Trust and Security

Liars & OutliersIt is not my intention to post regular book reviews here, but every now and then a worthy exception will appear. One such exception is “Liars & Outliers” by Bruce Schneier. Subtitled: “Enabling the Trust that Society Needs to Thrive”. (Cover image on the right from the author’s website.)

As the title probably makes obvious, this is non-fiction. The book is about the critical parts that trust and cooperation play in modern society. The ultimate thrust of the book is to suggest that a better understanding of these concepts can improve the way society operates, possibly resulting in fairer systems of justice, more effective security, and an understanding of the imperfections that will always remain – indeed, imperfections that are necessary for the health of society.

For the most part, this is not a strongly technical book, anyone could pick it up and learn a lot. Read it slowly, there are not many wasted words in the book. Take your time and consider each part as you go, and your efforts will be well repaid.

 

At times you might be excused for thinking this is a book that often states the bleedin’ obvious, though I’m sure most people will find many surprises in here too. But as you progress you will realise that all these small obvious things are being placed into a much bigger context – one that tries to describe the complex workings of trust and cooperation (and defection) in society.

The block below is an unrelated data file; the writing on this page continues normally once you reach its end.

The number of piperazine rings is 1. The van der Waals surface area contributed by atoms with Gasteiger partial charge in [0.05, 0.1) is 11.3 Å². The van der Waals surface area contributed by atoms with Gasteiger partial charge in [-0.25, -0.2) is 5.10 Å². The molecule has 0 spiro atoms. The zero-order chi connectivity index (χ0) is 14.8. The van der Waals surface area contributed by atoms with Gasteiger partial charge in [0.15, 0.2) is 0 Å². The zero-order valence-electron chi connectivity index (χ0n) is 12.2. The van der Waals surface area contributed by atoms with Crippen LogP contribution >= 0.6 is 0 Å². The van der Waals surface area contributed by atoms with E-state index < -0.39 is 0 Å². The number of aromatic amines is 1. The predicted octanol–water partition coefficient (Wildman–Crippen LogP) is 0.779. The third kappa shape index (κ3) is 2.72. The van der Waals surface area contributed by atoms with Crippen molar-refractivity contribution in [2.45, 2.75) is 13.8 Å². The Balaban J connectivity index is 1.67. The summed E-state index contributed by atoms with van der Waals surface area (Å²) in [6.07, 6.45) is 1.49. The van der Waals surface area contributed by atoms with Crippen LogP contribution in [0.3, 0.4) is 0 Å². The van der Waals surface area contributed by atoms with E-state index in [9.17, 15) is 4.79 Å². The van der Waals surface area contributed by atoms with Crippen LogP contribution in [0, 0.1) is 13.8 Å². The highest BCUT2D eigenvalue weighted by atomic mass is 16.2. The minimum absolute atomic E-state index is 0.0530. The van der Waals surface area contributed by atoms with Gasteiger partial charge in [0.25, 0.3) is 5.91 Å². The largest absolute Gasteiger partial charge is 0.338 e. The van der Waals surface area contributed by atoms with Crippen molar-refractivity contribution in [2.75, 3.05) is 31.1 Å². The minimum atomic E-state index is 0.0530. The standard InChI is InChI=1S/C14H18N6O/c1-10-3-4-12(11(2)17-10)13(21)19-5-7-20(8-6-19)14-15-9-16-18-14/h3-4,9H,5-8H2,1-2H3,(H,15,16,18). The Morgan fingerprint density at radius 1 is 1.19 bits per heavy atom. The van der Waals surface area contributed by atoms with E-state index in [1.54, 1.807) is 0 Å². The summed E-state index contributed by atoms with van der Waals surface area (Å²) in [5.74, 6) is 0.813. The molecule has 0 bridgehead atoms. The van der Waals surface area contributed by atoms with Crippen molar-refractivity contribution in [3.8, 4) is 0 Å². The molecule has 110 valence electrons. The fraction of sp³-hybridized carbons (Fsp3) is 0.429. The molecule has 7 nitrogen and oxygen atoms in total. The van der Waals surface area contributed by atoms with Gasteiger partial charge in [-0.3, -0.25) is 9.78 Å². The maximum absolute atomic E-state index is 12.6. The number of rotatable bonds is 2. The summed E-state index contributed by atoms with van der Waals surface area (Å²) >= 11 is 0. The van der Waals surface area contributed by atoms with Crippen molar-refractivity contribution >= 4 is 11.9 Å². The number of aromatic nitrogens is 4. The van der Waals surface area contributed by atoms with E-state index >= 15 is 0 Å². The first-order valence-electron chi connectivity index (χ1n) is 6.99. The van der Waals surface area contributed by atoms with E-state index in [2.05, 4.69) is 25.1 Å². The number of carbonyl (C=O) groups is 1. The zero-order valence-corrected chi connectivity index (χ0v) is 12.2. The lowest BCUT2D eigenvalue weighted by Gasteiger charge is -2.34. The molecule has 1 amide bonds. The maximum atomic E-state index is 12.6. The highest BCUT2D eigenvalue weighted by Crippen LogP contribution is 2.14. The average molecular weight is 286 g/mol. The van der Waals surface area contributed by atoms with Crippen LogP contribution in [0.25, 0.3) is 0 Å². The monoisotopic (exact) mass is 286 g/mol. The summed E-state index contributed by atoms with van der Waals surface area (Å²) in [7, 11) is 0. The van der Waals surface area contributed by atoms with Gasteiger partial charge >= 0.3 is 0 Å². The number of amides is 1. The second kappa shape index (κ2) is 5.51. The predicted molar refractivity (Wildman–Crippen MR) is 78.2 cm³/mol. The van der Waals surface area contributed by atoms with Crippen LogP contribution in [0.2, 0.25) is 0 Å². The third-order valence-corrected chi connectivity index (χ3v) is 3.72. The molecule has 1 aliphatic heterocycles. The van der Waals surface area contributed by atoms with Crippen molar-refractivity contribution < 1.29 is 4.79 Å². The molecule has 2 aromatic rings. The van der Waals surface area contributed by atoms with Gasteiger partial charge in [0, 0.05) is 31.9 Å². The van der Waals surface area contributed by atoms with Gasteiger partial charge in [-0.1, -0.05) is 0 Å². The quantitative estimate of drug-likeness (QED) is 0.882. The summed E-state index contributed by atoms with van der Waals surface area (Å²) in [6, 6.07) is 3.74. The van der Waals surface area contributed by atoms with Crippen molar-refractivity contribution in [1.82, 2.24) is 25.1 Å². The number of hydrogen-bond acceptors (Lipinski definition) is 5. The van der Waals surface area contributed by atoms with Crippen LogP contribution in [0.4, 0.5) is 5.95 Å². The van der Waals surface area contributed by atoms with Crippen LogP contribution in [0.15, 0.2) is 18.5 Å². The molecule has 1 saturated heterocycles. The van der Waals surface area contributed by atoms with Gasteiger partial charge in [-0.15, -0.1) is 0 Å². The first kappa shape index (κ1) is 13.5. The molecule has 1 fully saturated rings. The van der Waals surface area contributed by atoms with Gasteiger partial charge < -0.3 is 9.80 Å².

Most of the examples within the book are assessed from an intentionally external, disinterested, perspective. Someone cooperates when they go along with the expected behaviour of a particular group, whether that group is a family or a gang of criminals. Someone defects when they choose to behave contrary to the group expectation. Since we are all part of many different groups, sometimes it is necessary to defect from one if we want to cooperate with another.

The author describes four types of pressures that influence our tendency to cooperate or defect: moral pressures (what we believe is right and wrong), reputational pressures (how we appear to others of our group), institutional pressures (laws and codified customs), and security pressures (locks and audits etc.). The interplay of these pressures is not always obvious. Examples are given of how changes to reputation and institution pressures can negatively impact the effects of moral pressures, and so on.

 

Rabbits - Can I trust you?The first parts of the book go into the evolution and history of trust and cooperation. This part tries to show how it was that we came be behave toward one another as we do. There are lots of examples, and many references to experiments that analyse the way people choose to cooperate or defect. Most of the first half of the main text is directed at individuals. It shows how the various pressures to cooperate, and changing sizes of groups, can result in unexpected and often not entirely rational behaviour.